Givaudan donates $3.5 million to protect citrus

By Deanna Utroske

- Last updated on GMT

© Getty Images \ (MNStudio)
© Getty Images \ (MNStudio)
The University of California, Riverside accepted the gift earlier this month to help protect its Citrus Variety Collection from disease over the next decade.

What is now the UC Riverside Citrus Variety Collection began in 1910 as project of the Citrus Experiment Station and the USDA. “The purposes of the Citrus Variety Collection are threefold,” ​according to the Citrus Variety site. “One: to conserve and evaluate trueness-to-type of citrus and citrus relatives. Two: to provide a resource of citrus genetic diversity for research. And Three: to extend knowledge about citrus diversity.”

Funding fruit

The fragrance maker has been working with the collection at UC Riverside since 2006. And, in 2011, Givaudan endowed a chair at the collection. This year’s gift adds to that endowment, “assuring support of the collection in perpetuity,” ​notes the company’s media release.

The collection comprises more than 1,000 different varieties of citrus as living trees (at least 2 of each) and spans over 22 acres. And, the latest financial gift from Givaudan will help protect some of those trees beyond supporting the chair. 2.8 acres of the citrus (new tress and duplicates) will be enclosed in a screen structure to safe guard them from a citrus greening disease known formally as Huanglongbing.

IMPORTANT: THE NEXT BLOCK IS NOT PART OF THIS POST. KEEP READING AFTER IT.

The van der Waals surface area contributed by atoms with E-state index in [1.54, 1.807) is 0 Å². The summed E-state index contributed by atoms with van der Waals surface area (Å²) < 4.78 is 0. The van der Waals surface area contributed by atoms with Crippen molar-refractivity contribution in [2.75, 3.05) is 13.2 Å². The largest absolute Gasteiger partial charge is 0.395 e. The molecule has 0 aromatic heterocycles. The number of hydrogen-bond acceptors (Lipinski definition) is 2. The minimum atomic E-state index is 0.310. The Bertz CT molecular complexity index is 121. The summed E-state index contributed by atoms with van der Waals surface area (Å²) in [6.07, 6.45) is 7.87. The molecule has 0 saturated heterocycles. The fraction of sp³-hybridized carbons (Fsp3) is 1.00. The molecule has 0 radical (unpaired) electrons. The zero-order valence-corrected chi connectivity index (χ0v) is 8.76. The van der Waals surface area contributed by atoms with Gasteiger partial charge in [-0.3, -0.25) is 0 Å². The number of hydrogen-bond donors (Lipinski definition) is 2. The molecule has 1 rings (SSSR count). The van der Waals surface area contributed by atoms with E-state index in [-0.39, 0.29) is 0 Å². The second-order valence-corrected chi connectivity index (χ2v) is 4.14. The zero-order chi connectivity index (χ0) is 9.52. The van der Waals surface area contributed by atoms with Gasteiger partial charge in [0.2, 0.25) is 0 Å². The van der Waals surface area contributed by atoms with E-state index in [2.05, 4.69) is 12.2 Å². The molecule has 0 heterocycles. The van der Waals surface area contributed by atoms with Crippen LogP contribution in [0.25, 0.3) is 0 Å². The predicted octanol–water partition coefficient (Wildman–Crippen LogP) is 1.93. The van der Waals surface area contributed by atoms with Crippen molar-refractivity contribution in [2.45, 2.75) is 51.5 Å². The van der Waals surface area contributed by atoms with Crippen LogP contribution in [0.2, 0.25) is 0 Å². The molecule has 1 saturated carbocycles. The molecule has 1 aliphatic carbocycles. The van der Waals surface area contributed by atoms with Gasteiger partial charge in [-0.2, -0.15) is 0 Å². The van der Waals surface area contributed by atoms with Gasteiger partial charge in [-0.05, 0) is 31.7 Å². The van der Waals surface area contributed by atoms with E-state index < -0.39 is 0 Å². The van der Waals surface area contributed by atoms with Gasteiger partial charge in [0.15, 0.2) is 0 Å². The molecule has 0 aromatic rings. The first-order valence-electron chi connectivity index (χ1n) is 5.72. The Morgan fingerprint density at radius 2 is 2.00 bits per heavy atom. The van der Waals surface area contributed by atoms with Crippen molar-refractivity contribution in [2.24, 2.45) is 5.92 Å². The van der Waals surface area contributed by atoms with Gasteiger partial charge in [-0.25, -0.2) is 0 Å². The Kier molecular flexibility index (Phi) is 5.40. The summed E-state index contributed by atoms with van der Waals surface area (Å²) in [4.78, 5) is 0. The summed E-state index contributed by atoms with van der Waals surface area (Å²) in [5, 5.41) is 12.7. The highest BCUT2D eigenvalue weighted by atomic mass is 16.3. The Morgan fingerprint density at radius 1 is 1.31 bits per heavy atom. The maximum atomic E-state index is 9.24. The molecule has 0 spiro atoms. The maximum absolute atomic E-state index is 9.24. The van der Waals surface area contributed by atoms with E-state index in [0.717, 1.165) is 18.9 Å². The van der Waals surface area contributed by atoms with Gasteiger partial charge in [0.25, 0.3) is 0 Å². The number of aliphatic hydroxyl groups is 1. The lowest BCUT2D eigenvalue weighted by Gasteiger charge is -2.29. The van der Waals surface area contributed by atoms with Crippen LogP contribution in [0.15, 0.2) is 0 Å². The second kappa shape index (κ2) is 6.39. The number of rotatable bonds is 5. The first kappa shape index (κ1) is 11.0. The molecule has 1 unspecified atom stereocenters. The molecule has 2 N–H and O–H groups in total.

According to the Givaudan media release, the disease is already prevalent (and killing citrus) in Florida, Brazil, and Mexico and was recently identified within miles of the UC Riverside Citrus Variety Collection. “A significant part of our latest gift to UCR will protect the collection from greening – today's main challenge to citrus,”​ Dawn Streich, global citrus product manager at Givaudan, affirms in her press. The nearly 3 acres of screened-in collection will be known as the Givaudan Citrus Variety Collection at the University of California, Riverside, for the coming decade.

Source material

The UC Riverside Citrus Variety Collection is at once a library and a laboratory. It “serves as a resource for a myriad of research projects from scion and rootstock breeding for the improvement of commercial varieties to the study of the biological activities of citrus limonoids as anticancer agents,”​ boasts the collection’s site.

And Givaudan’s ongoing relationship with the collection means that the company has terrific access to that resource. “This partnership gives us access to rare varietals, which combined with our creative approach to citrus, delivers unique insight for our customers– inspiring consumer preferred products around the globe,” ​Streich says.



Deanna Utroske, Editor, covers beauty business news in the Americas region and publishes the weekly Indie Beauty Profile column, showcasing the inspiring work of entrepreneurs and innovative brands.

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